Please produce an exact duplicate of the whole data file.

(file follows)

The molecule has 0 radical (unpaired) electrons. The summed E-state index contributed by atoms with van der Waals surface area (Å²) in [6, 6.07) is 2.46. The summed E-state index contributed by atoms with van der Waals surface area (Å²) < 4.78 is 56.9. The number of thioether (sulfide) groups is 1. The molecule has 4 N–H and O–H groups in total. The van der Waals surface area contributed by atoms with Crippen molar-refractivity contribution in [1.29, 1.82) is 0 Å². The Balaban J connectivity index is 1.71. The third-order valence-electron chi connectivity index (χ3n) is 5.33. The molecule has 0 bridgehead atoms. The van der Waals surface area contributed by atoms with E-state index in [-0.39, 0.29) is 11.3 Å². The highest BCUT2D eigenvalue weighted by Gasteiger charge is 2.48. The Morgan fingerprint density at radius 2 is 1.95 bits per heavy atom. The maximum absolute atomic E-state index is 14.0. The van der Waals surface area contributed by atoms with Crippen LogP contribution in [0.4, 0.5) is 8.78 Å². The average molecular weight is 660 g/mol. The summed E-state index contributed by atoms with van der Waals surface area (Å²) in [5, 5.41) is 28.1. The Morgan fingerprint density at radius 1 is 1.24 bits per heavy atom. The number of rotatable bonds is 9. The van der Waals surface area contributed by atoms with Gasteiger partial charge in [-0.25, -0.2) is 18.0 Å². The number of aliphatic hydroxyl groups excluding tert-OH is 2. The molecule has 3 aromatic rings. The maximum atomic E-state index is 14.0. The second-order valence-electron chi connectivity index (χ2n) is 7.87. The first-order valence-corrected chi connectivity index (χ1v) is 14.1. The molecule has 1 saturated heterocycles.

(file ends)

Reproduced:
The molecule has 0 radical (unpaired) electrons. The summed E-state index contributed by atoms with van der Waals surface area (Å²) in [6, 6.07) is 2.46. The summed E-state index contributed by atoms with van der Waals surface area (Å²) < 4.78 is 56.9. The number of thioether (sulfide) groups is 1. The molecule has 4 N–H and O–H groups in total. The van der Waals surface area contributed by atoms with Crippen molar-refractivity contribution in [1.29, 1.82) is 0 Å². The Balaban J connectivity index is 1.71. The third-order valence-electron chi connectivity index (χ3n) is 5.33. The molecule has 0 bridgehead atoms. The van der Waals surface area contributed by atoms with E-state index in [-0.39, 0.29) is 11.3 Å². The highest BCUT2D eigenvalue weighted by Gasteiger charge is 2.48. The Morgan fingerprint density at radius 2 is 1.95 bits per heavy atom. The maximum absolute atomic E-state index is 14.0. The van der Waals surface area contributed by atoms with Crippen LogP contribution in [0.4, 0.5) is 8.78 Å². The average molecular weight is 660 g/mol. The summed E-state index contributed by atoms with van der Waals surface area (Å²) in [5, 5.41) is 28.1. The Morgan fingerprint density at radius 1 is 1.24 bits per heavy atom. The number of rotatable bonds is 9. The van der Waals surface area contributed by atoms with Gasteiger partial charge in [-0.25, -0.2) is 18.0 Å². The number of aliphatic hydroxyl groups excluding tert-OH is 2. The molecule has 3 aromatic rings. The maximum atomic E-state index is 14.0. The second-order valence-electron chi connectivity index (χ2n) is 7.87. The first-order valence-corrected chi connectivity index (χ1v) is 14.1. The molecule has 1 saturated heterocycles.